Fighters on display

Fighters on display


Fürstenfeldbruck, Germany (DE)
The Air Base was established in 1935, and was the pride of the Luftwaffe during World War II. Field Marshal Herman Goering is said to have taken a deep personal interest in establishing an air force training base for the German Air Force and modeled Fürstenfeldbruck after the United States Army Air Force training center at Randolph Field, Texas.

The RAF and USAAF understood that Fürstenfeldbruck was being used extensively as a training base, and believed it to be of little strategic importance. Consequently it escaped bombing until the later stages of the war, and then it was attacked severely.

Allied reprisal bombing began to desolate many German cities in 1944 and in October the Luftwaffe leaders rushed work to extend the Air Base's runways long enough for fighter aircraft takeoffs. Thousand of slave laborers are said to have "expedited" this project and as the war neared its final critical stages the Luftwaffe was able to mount fighters from the Base. That, however, provoked the Allies to make the only serious bombing raid on the field.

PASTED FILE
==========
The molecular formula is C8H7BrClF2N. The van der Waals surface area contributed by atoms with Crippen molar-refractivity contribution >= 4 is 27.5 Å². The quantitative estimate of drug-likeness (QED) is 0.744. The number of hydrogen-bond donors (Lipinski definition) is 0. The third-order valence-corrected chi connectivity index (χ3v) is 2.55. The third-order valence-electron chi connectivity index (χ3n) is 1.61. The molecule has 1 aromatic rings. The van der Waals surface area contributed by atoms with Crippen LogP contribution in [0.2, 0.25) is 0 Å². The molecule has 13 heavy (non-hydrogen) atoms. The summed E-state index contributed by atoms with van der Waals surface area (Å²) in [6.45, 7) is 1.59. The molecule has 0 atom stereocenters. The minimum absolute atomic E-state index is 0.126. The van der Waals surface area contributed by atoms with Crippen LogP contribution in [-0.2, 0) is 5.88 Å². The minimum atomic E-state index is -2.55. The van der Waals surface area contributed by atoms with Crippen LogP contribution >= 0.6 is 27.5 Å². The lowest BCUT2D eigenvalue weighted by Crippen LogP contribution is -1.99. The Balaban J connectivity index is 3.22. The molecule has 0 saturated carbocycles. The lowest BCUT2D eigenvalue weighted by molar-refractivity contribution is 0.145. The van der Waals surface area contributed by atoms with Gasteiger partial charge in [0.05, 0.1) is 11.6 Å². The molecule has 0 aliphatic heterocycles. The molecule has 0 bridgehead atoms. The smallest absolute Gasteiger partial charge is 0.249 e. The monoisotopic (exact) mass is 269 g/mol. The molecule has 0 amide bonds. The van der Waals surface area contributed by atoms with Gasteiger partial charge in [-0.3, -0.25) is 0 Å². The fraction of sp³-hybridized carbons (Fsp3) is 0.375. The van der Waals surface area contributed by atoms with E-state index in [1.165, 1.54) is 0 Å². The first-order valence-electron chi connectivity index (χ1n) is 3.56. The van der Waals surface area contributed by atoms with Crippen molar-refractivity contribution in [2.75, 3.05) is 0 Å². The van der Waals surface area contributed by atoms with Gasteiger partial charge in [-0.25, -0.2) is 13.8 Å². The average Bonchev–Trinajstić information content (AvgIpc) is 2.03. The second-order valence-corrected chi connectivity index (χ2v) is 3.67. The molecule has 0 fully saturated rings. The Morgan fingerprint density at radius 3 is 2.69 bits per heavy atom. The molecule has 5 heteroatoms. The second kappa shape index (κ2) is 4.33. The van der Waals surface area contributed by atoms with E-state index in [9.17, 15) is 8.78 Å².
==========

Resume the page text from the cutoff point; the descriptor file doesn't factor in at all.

Fifty direct hits were made on the field the afternoon of 9 April 1945 when 338 B-17's of the 1st Air Division, 8th Air Force, unleashed 867 tons of bombs on the runways, hangars, repair shops, and other facilities.
The Air Base was established in 1935, and was the pride of the Luftwaffe during World War II. Field Marshal Herman Goering is said to have taken a deep personal interest in establishing an air force training base for the German Air Force and modeled Fürstenfeldbruck after the United States Army Air Force training center at Randolph Field, Texas.

The RAF and USAAF understood that Fürstenfeldbruck was being used extensively as a training base, and believed it to be of little strategic importance. Consequently it escaped bombing until the later stages of the war, and then it was attacked severely.

Allied reprisal bombing began to desolate many German cities in 1944 and in October the Luftwaffe leaders rushed work to extend the Air Base's runways long enough for fighter aircraft takeoffs. Thousand of slave laborers are said to have "expedited" this project and as the war neared its final critical stages the Luftwaffe was able to mount fighters from the Base. That, however, provoked the Allies to make the only serious bombing raid on the field.

Fifty direct hits were made on the field the afternoon of 9 April 1945 when 338 B-17's of the 1st Air Division, 8th Air Force, unleashed 867 tons of bombs on the runways, hangars, repair shops, and other facilities.
View in Google Earth Airplanes - Military - Static Display - Fighters
Links: en.wikipedia.org
By: gamma

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